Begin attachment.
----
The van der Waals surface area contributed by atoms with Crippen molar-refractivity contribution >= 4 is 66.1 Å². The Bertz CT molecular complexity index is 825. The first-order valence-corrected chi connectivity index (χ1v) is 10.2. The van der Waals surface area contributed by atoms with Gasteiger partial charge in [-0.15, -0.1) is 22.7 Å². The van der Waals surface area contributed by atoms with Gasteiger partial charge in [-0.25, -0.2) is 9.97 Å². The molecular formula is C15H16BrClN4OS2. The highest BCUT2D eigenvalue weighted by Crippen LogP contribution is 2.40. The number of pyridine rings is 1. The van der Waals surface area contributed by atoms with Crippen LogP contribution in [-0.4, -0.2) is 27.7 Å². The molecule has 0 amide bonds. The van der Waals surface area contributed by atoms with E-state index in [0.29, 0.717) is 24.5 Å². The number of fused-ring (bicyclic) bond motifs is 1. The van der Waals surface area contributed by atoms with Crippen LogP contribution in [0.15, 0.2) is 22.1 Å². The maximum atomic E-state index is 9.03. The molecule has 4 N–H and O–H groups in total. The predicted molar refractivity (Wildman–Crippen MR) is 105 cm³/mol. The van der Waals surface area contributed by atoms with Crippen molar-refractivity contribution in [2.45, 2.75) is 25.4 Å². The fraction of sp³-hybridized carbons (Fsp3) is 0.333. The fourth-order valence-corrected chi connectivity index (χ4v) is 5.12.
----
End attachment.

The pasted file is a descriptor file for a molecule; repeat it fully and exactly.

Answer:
The van der Waals surface area contributed by atoms with Crippen molar-refractivity contribution >= 4 is 66.1 Å². The Bertz CT molecular complexity index is 825. The first-order valence-corrected chi connectivity index (χ1v) is 10.2. The van der Waals surface area contributed by atoms with Gasteiger partial charge in [-0.15, -0.1) is 22.7 Å². The van der Waals surface area contributed by atoms with Gasteiger partial charge in [-0.25, -0.2) is 9.97 Å². The molecular formula is C15H16BrClN4OS2. The highest BCUT2D eigenvalue weighted by Crippen LogP contribution is 2.40. The number of pyridine rings is 1. The van der Waals surface area contributed by atoms with Crippen LogP contribution in [-0.4, -0.2) is 27.7 Å². The molecule has 0 amide bonds. The van der Waals surface area contributed by atoms with E-state index in [0.29, 0.717) is 24.5 Å². The number of fused-ring (bicyclic) bond motifs is 1. The van der Waals surface area contributed by atoms with Crippen LogP contribution in [0.15, 0.2) is 22.1 Å². The maximum atomic E-state index is 9.03. The molecule has 4 N–H and O–H groups in total. The predicted molar refractivity (Wildman–Crippen MR) is 105 cm³/mol. The van der Waals surface area contributed by atoms with Crippen molar-refractivity contribution in [2.45, 2.75) is 25.4 Å². The fraction of sp³-hybridized carbons (Fsp3) is 0.333. The fourth-order valence-corrected chi connectivity index (χ4v) is 5.12.